Your Saturday Daily News Digest

by Mark Zalewski

August 6, 2016

In Saturday’s CyclingTips Daily News Digest: Terpstra takes win at Dwars door het Hageland; McCabe continues young rider wins at Utah; Haas wins Burgos, stage 4; Ezquerra solos to win in strange Portugal stage; Henderson leaving Lotto-Soudal but is committed to extending career; Frank Schleck announces pending retirement; Sep Vanmarcke inks contract with Cannondale-Drapac, boosts team’s Classics potential; Adrien Costa: A mind that moves mountains; Meet the only female mechanic on the Pro Road Tour; Jess Varnish on decision to speak-up about British Cycling issues; Meet Laos’ entry in the Olympic road race; Cyclist saves man from jumping off bridge; Woman assaulted for cycling too slow; Rwandan cycling team movie in the works; 2016 Japan Cup preview; Team GB on the Rio road race; Stybar films wet conditions inside the athlete village

Adrien Costa: A mind that moves mountains

by Michael Better

Currently sitting in second overall at the Tour of Utah, Adrian Costa is an 18-year-old French-American riding for one of the best development teams in the world, Axeon Hagens Berman.

But who is he? Here is an excerpt from the feature:

“The earliest cycling memory I have is on a long hot summer afternoon just baking in my grandpa’s living room watching the Tour on TV and the race going through the Alps,” Costa said. “The race would end at 6pm or so, so I would have time to go for a quick little shred on my yellow mountain bike and just dream of being in the Tour. I wasn’t even 10 years old at that point.”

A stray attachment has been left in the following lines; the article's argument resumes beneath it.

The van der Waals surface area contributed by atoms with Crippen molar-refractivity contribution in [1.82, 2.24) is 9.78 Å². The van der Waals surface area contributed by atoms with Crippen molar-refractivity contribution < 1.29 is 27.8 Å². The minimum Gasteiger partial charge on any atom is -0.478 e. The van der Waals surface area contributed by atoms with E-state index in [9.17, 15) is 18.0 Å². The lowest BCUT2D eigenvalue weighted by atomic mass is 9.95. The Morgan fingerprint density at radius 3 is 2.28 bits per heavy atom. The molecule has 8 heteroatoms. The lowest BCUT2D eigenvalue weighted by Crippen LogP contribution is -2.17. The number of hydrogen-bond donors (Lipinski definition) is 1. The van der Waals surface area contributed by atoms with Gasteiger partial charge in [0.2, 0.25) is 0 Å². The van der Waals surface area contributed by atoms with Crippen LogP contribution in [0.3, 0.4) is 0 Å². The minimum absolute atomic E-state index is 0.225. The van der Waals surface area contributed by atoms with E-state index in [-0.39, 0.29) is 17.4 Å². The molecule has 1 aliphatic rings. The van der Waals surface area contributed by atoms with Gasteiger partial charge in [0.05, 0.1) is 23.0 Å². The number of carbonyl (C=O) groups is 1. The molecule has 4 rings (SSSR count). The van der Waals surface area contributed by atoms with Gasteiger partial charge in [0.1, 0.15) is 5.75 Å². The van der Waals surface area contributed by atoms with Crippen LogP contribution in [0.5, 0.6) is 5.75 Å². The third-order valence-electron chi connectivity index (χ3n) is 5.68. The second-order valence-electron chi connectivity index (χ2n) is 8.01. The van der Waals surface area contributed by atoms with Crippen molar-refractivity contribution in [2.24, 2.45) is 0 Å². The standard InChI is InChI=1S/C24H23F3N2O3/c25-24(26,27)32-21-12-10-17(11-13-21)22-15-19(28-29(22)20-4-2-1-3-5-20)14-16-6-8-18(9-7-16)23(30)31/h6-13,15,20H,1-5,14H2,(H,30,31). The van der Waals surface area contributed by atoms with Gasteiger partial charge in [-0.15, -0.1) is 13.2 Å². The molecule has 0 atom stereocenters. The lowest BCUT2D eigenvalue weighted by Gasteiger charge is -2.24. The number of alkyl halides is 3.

Both of Costa’s parents are French, thus he has dual citizenship. He still has family over in Europe and he speaks French fluently. The lanky climber’s strength on the bike is undeniable, but his passion, intelligence, maturity, and above all, his drive speaks volumes to the person he his and the man he is going to be.

“I did the first two years [of high school] full-on, but honestly I felt like it was holding me back and I wanted to do cycling full-time and just focus on my passion,” Costa said.

Skipping class, failing classes. That seems to be the route Costa went down, one might think, as he thought of becoming a professional athlete.


Costa worked overtime to get his high school diploma. He finished high school a year early and was able to spend three month of his final junior season in Europe racing with the U.S. national team. “I think that kind of reflects the person I am,” Costa explained. “When I have a goal or something I do, I work stubbornly to it. For me, not finishing high school was not an option,” Costa said.

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